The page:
Amazon offers Prime members discounted student loans. Is that fair?

Wells Fargo's head of education financial services has stated that it is a 'tremendous opportunity to bring together two great brands,' but financial advisers are wary.

Paul Sakuma/AP/File
A United Parcel Service driver delivers packages from in Palo Alto, Calif. Although they won't come in cardboard boxes, Amazon is teaming up with Wells Fargo to offer discounted student loans.

In a partnership between the self-proclaimed "everything store" and Wells Fargo, members of Amazon Prime Student will receive a 0.5 percent interest rate discount on student loans taken out through Wells Fargo's Education Financial Services.

The collaboration will increase discounts offered to Amazon Prime Student members and will allow each company to take advantage of the other's resources. John Rasmussen, Wells Fargo’s head of education financial services, has stated that it is a "tremendous opportunity to bring together two great brands," but financial advisers are wary.

In addition to the 0.5 percent discount Amazon is subsidizing, Wells, whose loan rates range from 5.94 to 11 percent of fixed rate loans and 3.39 percent to 9.03 on variable loan rates, will discount an additional 0.25 percent for students who enroll in the automatic monthly loan repayment plan.

"Of course, Amazon is probably hoping that students will continue with Amazon Prime after they graduate, and Wells Fargo is probably hoping this will increase their loan volume," Mark Kantrowitz, publisher of, a college and scholarship search site, told The Washington Post. "It seems like a win-win."

Although perhaps not for the student. The Washington Post calculated that on a $10,000 loan, this discount would only save about $450 over 10 years, even with the additional discount included with automatic monthly loan repayment. Amazon Prime Student costs $49 per year.

Despite the appearance of being mutually beneficial for the two companies, Amazon has made sure to distance itself contractually, if not from a marketing standpoint, from Wells Fargo. Its fine print states that "Amazon is not a lender and is not affiliated with Wells Fargo. Amazon is in no way involved in the underwriting or origination of loans from Wells Fargo."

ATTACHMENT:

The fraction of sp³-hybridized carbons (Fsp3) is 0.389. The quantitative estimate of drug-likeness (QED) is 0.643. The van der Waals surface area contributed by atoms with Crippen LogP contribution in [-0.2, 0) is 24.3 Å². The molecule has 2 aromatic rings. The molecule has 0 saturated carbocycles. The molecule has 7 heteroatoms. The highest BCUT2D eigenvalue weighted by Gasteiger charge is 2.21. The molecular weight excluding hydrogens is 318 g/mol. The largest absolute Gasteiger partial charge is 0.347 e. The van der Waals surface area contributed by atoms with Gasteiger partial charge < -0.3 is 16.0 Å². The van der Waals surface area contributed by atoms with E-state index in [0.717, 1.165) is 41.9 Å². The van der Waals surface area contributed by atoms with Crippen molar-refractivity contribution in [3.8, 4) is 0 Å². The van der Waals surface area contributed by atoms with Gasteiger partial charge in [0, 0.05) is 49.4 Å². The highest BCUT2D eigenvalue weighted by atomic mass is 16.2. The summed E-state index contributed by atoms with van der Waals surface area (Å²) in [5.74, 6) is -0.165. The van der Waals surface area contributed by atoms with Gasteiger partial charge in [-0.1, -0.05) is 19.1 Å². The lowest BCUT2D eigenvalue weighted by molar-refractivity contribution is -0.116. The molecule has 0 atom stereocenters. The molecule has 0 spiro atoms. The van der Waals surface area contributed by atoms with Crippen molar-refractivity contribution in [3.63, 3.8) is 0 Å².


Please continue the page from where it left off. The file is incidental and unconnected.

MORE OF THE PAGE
"It's basically one lender in a market that's a very small part of the student loan pie," Matthew Chingos, who studies student loan debt at the Urban Institute, told Fortune, adding that the announcement adds very little to the bigger picture of student loan issues. "It's a marketing thing. Now Amazon can say, 'with Amazon Prime Student you get two-day shipping and a discount on your student loans.'"

It is also unclear how many students this discount will actually benefit and by how much.

Undergraduate students typically only take out private loans when they reach the federal loan limit, and for graduate students there is no federal cap. Therefore, according to statistics by the College Board, private student loans only represent about 10 percent of all money lent to students.

However, Wells Fargo does have an advantage on this front. It is not only the largest bank by market value in the United States but it also is the second-largest student loan lender next to Sallie Mae. And their business is growing. In 2015 the bank lent $12.2 billion to students, up from the previous year's $11.9 billion, according to its annual report.

Mr. Rasmussen told Fortune that while Amazon's goal was to increase prime membership, Wells Fargo wants to "communicate more broadly that it's here to help" students and families paying for college.

Still, some financial advisers and college advisors warn that private loans in general are a bad investment.

"Amazon and Wells Fargo are trumpeting a discount while burying the sky-high rates on these private loans and without noting that they lack the consumer protections and flexible repayment options that come with federal student loans," Pauline Abernathy, vice president of the Institute for College Access & Success, told The Los Angeles Times. "Private loans are one of the riskiest ways to finance a college education. Like credit cards, they have the highest rates for those who can least afford them, but they are much more difficult to discharge in bankruptcy than credit cards and other consumer debts."

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